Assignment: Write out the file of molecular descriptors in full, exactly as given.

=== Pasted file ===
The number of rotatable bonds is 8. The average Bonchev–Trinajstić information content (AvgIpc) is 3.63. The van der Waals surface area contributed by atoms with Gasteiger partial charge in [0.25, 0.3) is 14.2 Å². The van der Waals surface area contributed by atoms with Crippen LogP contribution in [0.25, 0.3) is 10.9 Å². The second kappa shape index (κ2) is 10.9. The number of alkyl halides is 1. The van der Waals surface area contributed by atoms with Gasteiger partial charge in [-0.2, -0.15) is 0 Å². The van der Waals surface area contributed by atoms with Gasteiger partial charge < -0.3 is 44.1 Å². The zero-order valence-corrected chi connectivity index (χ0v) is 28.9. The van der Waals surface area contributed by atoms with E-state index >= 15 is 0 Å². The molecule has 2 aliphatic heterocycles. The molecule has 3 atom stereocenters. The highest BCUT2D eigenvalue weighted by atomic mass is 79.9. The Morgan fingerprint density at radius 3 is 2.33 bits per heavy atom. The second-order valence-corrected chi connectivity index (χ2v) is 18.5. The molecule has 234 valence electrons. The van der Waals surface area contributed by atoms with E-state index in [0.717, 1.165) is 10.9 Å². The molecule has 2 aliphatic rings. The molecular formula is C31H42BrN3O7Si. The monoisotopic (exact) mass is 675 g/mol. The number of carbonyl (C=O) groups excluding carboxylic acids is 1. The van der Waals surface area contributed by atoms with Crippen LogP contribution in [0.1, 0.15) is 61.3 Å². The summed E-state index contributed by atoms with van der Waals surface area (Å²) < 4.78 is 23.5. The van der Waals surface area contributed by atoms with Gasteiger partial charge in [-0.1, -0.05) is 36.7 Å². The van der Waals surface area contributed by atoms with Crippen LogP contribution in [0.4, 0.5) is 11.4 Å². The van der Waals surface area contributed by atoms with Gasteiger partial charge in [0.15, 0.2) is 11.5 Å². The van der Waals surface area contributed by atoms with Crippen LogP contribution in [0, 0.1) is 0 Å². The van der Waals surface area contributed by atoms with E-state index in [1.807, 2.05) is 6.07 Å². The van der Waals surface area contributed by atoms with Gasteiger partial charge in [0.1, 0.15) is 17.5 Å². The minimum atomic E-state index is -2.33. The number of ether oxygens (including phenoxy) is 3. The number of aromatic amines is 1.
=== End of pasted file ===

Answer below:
The number of rotatable bonds is 8. The average Bonchev–Trinajstić information content (AvgIpc) is 3.63. The van der Waals surface area contributed by atoms with Gasteiger partial charge in [0.25, 0.3) is 14.2 Å². The van der Waals surface area contributed by atoms with Crippen LogP contribution in [0.25, 0.3) is 10.9 Å². The second kappa shape index (κ2) is 10.9. The number of alkyl halides is 1. The van der Waals surface area contributed by atoms with Gasteiger partial charge in [-0.2, -0.15) is 0 Å². The van der Waals surface area contributed by atoms with Gasteiger partial charge < -0.3 is 44.1 Å². The zero-order valence-corrected chi connectivity index (χ0v) is 28.9. The van der Waals surface area contributed by atoms with E-state index >= 15 is 0 Å². The molecule has 2 aliphatic heterocycles. The molecule has 3 atom stereocenters. The highest BCUT2D eigenvalue weighted by atomic mass is 79.9. The Morgan fingerprint density at radius 3 is 2.33 bits per heavy atom. The second-order valence-corrected chi connectivity index (χ2v) is 18.5. The molecule has 234 valence electrons. The van der Waals surface area contributed by atoms with E-state index in [0.717, 1.165) is 10.9 Å². The molecule has 2 aliphatic rings. The molecular formula is C31H42BrN3O7Si. The monoisotopic (exact) mass is 675 g/mol. The number of carbonyl (C=O) groups excluding carboxylic acids is 1. The van der Waals surface area contributed by atoms with Crippen LogP contribution in [0.1, 0.15) is 61.3 Å². The summed E-state index contributed by atoms with van der Waals surface area (Å²) < 4.78 is 23.5. The van der Waals surface area contributed by atoms with Gasteiger partial charge in [-0.1, -0.05) is 36.7 Å². The van der Waals surface area contributed by atoms with Crippen LogP contribution in [0.4, 0.5) is 11.4 Å². The van der Waals surface area contributed by atoms with Gasteiger partial charge in [0.15, 0.2) is 11.5 Å². The van der Waals surface area contributed by atoms with Crippen LogP contribution in [0, 0.1) is 0 Å². The van der Waals surface area contributed by atoms with E-state index in [1.807, 2.05) is 6.07 Å². The van der Waals surface area contributed by atoms with Gasteiger partial charge in [0.1, 0.15) is 17.5 Å². The minimum atomic E-state index is -2.33. The number of ether oxygens (including phenoxy) is 3. The number of aromatic amines is 1.